American Academy of Orthopedic Surgeons releases new practice guidelines for infant hip dysplasia.
New clinical practice guidelines for infant hip dysplasia have been released by the American Academy of Orthopedic Surgeons (AAOS) after several years of extensive study. https://www.aaos.org/news/aaosnow/oct14/clinical2.asp Modern guidelines are based on comprehensive review and statistical analysis of the highest quality evidence from all available research. The American Academy of Orthopedic Surgeons should be congratulated for conducting this time-consuming and expensive process. Experts were gathered from several different disciplines to produce the new guidelines, and Kishore Mulpuri, M.D., Director of Research for IHDI, served as Chairman of the task force. The hip dysplasia clinical practice guidelines (CPG) have already been endorsed by the Pediatric Orthopaedic Society of North America (POSNA), the Society of Diagnostic Medical Sonography, and the Society of Pediatric Radiology.
The AAOS hip dysplasia guidelines specifically address screening, early diagnosis and treatment of infants younger than six months of age. In the words of Dr. Mulpuri, “This CPG affects potentially every child who is born. Now we can actually point to what the literature says is the best way to screen these children.” More research is needed but there are two important findings about screening:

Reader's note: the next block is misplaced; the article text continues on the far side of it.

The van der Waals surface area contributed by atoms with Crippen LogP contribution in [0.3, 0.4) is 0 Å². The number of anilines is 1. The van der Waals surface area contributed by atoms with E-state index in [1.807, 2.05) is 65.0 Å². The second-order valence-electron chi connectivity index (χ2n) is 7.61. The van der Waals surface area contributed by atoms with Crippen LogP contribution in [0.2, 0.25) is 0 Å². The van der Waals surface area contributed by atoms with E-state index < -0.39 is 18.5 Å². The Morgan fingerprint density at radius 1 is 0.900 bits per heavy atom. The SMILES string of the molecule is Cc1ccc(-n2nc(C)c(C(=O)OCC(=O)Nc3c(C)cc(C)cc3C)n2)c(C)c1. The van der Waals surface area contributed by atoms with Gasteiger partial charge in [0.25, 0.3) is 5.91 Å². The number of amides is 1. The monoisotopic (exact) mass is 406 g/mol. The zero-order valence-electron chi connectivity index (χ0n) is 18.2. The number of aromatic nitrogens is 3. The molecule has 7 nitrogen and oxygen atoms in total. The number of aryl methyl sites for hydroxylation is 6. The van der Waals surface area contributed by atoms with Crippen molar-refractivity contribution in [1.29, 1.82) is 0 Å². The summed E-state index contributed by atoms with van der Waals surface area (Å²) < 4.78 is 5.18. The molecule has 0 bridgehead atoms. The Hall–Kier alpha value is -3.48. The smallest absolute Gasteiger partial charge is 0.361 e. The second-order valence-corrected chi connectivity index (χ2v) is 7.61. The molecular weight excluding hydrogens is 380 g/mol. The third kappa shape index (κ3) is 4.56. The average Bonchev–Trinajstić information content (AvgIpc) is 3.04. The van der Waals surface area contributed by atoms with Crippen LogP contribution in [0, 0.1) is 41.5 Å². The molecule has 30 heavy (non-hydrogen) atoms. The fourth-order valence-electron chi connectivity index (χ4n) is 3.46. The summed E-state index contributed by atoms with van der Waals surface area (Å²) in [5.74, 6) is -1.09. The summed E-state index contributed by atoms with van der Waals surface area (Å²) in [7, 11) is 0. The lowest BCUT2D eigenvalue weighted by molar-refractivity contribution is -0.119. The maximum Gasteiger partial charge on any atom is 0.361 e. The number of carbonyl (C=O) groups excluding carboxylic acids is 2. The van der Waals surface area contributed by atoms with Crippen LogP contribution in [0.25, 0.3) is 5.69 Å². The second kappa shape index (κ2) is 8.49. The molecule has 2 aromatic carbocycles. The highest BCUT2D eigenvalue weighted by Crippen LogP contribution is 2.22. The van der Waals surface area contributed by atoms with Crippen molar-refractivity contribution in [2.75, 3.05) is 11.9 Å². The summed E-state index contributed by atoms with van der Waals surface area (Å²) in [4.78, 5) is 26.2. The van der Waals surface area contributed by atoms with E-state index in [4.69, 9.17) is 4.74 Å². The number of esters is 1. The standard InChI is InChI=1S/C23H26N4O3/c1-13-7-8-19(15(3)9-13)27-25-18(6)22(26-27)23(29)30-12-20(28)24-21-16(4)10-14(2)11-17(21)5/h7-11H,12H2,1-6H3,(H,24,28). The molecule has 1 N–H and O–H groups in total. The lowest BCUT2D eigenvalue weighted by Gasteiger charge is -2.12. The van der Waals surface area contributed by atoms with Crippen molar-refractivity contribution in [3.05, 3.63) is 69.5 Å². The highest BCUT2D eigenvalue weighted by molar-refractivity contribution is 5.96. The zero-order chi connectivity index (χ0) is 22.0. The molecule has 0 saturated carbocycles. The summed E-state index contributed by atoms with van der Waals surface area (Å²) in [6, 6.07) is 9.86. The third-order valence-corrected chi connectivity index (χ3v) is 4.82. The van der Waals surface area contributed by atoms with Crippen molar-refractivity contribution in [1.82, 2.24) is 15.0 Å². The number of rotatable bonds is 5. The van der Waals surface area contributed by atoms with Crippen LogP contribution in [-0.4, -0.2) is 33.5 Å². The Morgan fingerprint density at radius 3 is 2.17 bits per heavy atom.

- Moderate evidence does not support universal ultrasound screening of newborn infants.
- Moderate evidence supports performing an imaging study before 6 months of age in infants with one or more of the following risk factors: breech presentation, family history, or history of clinical instability
There were some additional findings regarding use of x-rays and treatment methods that will help doctors decide how to manage patients in a more consistent manner. However, there was only limited evidence for specific recommendations in many areas. This is somewhat disappointing, but the guidelines will help serve as a roadmap for future research about hip dysplasia.
The International Hip Dysplasia Institute (IHDI) is already working to find answers for many of the weak areas identified by the guidelines. We are fortunate to have Dr. Mulpuri as our Director of Research to help guide the research agenda for IHDI.
The full guideline, “Management of Detection and Nonoperative Management of Pediatric Developmental Dysplasia of the Hip (DDH) in Infants Up to Six Months of Age,” can be accessed at www.aaos.org/guidelines